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As reporters, we spend a lot of our time learning and synthesizing a whole bunch of new information, trying to figure out what’s most important to convey to readers. But every now and again, we hear something during an interview that causes us to stop what we’re doing, makes us laugh or weep, or comes back to us when we’re off the clock, maybe even days or weeks later.

As the year comes to a close, we on The Atlantic’s family-and-education team wanted to share some of those moments. These are the quotes that stuck with us—that taught us something, that prompted us to think more deeply, or that just made us smile—in 2019.


An illustration of a kid waving to a garbage truck.
LIV OEIAN / SHUTTERSTOCK / THE ATLANTIC

“We have kids on almost every route. Moms hold babies at the door, toddlers wait at the window and sometimes a whole family will come out to watch and wave. It makes you feel like a rock star.”
—Rene Vesi, a garbage-truck driver, on the part of his job that makes him feel like a celebrity

When I was a child, I peeked out the window or ran outside whenever I could to watch the garbage truck pick up trash on my street; now, as an adult, I hear from parents that their kids are also weirdly obsessed with the garbage truck. I’ve always wondered whether the waste-management professionals who drive these vehicles were aware of this phenomenon, and if so, how they felt about it. I was delighted to find that the phenomenon brings as much joy to the garbage collectors as it does to the kids.
—Ashley Fetters


A peanut butter and jelly sandwich.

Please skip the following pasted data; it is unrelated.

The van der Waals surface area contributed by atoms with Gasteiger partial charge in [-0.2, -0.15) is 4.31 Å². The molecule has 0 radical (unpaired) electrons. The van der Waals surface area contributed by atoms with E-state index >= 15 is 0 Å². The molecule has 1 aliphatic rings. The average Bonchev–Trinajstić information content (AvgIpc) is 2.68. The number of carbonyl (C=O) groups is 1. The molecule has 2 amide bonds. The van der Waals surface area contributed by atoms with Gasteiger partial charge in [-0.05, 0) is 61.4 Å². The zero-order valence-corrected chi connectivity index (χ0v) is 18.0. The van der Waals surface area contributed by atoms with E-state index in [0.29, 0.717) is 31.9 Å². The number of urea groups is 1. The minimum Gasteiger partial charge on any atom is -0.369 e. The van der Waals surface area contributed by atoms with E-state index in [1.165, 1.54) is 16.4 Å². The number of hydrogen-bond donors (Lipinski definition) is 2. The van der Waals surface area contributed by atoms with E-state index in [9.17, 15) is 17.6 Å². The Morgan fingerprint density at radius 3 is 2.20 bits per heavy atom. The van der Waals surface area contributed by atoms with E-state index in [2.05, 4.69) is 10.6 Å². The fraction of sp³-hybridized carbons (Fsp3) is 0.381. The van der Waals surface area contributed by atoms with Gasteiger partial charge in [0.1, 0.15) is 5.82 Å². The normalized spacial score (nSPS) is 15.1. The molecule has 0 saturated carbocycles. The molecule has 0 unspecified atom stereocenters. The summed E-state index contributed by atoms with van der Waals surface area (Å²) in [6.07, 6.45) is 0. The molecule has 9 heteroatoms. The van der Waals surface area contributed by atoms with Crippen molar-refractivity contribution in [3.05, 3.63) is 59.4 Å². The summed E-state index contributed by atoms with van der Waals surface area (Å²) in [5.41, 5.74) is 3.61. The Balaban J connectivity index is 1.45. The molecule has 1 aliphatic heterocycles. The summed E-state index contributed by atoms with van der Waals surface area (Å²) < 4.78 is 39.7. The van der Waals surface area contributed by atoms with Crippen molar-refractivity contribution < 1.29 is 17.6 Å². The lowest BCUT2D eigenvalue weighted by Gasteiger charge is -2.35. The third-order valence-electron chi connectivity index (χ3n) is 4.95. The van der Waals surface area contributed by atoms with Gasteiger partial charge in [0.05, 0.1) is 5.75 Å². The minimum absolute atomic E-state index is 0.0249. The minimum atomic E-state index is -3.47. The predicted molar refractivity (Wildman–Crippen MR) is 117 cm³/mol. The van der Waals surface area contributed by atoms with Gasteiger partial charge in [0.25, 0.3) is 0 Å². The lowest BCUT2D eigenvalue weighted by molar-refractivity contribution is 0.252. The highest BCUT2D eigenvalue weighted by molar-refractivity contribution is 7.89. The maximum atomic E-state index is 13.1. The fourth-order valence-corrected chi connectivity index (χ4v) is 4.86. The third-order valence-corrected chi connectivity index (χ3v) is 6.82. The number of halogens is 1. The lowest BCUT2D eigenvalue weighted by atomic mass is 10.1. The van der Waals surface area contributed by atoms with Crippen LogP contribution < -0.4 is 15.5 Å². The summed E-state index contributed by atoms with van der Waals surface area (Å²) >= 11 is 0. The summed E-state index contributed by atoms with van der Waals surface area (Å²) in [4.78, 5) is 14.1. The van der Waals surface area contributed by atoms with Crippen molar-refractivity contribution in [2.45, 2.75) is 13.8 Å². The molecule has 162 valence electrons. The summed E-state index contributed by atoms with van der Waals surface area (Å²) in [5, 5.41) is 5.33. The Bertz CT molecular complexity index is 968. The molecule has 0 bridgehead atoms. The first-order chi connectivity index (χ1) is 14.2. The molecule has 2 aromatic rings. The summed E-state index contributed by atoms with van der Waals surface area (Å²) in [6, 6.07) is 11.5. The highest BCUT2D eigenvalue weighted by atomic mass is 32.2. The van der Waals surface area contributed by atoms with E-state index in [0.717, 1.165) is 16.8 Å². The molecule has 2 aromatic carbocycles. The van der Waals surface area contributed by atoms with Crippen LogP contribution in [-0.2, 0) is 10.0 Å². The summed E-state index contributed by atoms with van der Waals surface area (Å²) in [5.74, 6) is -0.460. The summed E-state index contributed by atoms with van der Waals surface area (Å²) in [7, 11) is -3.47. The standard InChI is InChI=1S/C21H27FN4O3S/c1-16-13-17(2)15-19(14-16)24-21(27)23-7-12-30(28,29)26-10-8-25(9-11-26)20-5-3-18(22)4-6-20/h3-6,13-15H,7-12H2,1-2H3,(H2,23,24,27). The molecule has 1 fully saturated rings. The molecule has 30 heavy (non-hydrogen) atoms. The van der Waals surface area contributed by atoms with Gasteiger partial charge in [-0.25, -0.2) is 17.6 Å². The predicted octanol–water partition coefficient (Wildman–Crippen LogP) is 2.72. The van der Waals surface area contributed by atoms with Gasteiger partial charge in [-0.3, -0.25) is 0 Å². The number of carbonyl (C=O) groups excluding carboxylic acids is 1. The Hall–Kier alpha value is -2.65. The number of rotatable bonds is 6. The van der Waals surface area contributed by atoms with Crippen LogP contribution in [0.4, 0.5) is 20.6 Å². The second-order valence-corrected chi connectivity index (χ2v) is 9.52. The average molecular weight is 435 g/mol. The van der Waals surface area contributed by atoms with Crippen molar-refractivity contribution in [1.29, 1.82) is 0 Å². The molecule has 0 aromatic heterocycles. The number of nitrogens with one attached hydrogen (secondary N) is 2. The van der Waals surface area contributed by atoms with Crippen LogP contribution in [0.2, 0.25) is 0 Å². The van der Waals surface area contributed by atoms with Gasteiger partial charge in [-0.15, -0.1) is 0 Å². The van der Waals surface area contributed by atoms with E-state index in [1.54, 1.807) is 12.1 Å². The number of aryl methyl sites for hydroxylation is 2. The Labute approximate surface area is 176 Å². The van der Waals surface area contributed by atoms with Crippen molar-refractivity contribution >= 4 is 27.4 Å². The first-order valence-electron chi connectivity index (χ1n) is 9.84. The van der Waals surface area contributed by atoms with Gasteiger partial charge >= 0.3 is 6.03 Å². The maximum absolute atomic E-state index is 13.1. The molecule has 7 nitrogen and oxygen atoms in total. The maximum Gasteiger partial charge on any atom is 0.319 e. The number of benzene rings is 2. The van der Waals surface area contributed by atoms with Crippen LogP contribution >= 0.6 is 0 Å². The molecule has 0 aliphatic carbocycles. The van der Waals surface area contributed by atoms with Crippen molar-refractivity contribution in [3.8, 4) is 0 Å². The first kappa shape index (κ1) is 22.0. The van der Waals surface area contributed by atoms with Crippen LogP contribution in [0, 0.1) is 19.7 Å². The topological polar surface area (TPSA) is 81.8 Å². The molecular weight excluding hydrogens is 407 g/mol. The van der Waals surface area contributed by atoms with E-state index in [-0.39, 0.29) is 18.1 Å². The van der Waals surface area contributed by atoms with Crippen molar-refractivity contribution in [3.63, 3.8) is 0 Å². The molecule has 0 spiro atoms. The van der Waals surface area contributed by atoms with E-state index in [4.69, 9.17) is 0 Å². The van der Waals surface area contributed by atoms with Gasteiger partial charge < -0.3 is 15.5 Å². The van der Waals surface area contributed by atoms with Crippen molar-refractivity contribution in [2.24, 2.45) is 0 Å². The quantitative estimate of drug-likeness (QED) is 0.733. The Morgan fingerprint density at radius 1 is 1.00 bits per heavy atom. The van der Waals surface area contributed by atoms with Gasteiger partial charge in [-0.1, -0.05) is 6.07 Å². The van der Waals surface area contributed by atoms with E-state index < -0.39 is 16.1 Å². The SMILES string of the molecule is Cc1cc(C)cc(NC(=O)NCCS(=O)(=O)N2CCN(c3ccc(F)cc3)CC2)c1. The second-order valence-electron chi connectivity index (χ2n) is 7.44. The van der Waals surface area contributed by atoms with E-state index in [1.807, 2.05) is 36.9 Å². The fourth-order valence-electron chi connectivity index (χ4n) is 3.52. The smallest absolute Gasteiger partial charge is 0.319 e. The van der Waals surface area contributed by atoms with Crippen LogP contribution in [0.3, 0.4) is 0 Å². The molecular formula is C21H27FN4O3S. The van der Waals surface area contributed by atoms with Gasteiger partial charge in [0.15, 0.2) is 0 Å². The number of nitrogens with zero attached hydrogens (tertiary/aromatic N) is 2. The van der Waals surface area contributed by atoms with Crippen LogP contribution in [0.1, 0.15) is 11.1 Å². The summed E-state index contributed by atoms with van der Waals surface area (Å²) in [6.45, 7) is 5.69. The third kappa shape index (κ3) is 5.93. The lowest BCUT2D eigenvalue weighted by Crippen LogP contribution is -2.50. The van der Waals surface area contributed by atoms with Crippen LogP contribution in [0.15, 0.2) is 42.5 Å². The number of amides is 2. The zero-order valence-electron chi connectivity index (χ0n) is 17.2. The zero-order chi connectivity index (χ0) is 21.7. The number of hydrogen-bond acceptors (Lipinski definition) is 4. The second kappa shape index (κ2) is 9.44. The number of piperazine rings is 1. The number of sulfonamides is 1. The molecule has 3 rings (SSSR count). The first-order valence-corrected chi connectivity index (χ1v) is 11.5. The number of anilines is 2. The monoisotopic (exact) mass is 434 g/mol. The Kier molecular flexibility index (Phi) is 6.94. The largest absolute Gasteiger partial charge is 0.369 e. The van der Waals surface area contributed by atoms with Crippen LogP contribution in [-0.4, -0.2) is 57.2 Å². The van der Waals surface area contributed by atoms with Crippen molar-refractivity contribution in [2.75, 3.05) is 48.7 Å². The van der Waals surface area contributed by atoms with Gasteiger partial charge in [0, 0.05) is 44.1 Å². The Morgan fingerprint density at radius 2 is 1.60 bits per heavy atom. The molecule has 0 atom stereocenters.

YURIY GOLUB / SHUTTERSTOCK

“Peanut butter was a logical choice: It's easy to make. It's fast. It tastes good. And if you happen to be eating at your desk, maybe doing some browsing on the internet—or, before the internet days, reading a newspaper—it was something that was not too drippy.”
Vern Loomis, a retired structural draftsman from Michigan, on why he likes peanut-butter sandwiches

Vern Loomis was one of several interviewees for a story I wrote in March about people who eat the same thing for lunch every day—he had a peanut-butter sandwich each day at work for, he estimates, about 25 years. At a time when Americans’ beliefs and tastes only seem to grow harder to reconcile, Loomis’s sensible argument for his repetitive lunch stands out to me as a reminder that many individual preferences are apolitical, well reasoned, and endearingly particular to the people who have them. Even in retirement, Loomis eats peanut-butter sandwiches multiple days a week. “I never stopped liking [them],” he told me. “I still do.”  — Joe Pinsker


College students in a dorm room.
Lee Balterman / The Life Picture Collection / Getty

“College was so much for me, and for my roommates, about catapulting ourselves outside of our comfort zones—and there were a lot of instances of catapulting that I was not happy with [during my freshman year]. But, I mean, that’s the point of college, and they really enriched me and made me the person I am today.”
—Rachel Harshaw, a Class of 2017 alumna of Hamilton College, on her alma mater’s approach to pairing freshman roommates

I’d long wanted to write a story about the various strategies colleges use for matching up freshman roommates. The idea stemmed from hearing that Davidson College uses the Myers-Briggs personality test in deciding where its incoming freshmen will live, and with whom. While reporting this piece, I discovered that these decisions are both an art and a science—a task that speaks to the larger mission of a liberal education: to help young adults develop their long-term identities. Pairing freshman roommates is high-stakes because of its role in ensuring that students get the most out of their college experience.  — Alia Wong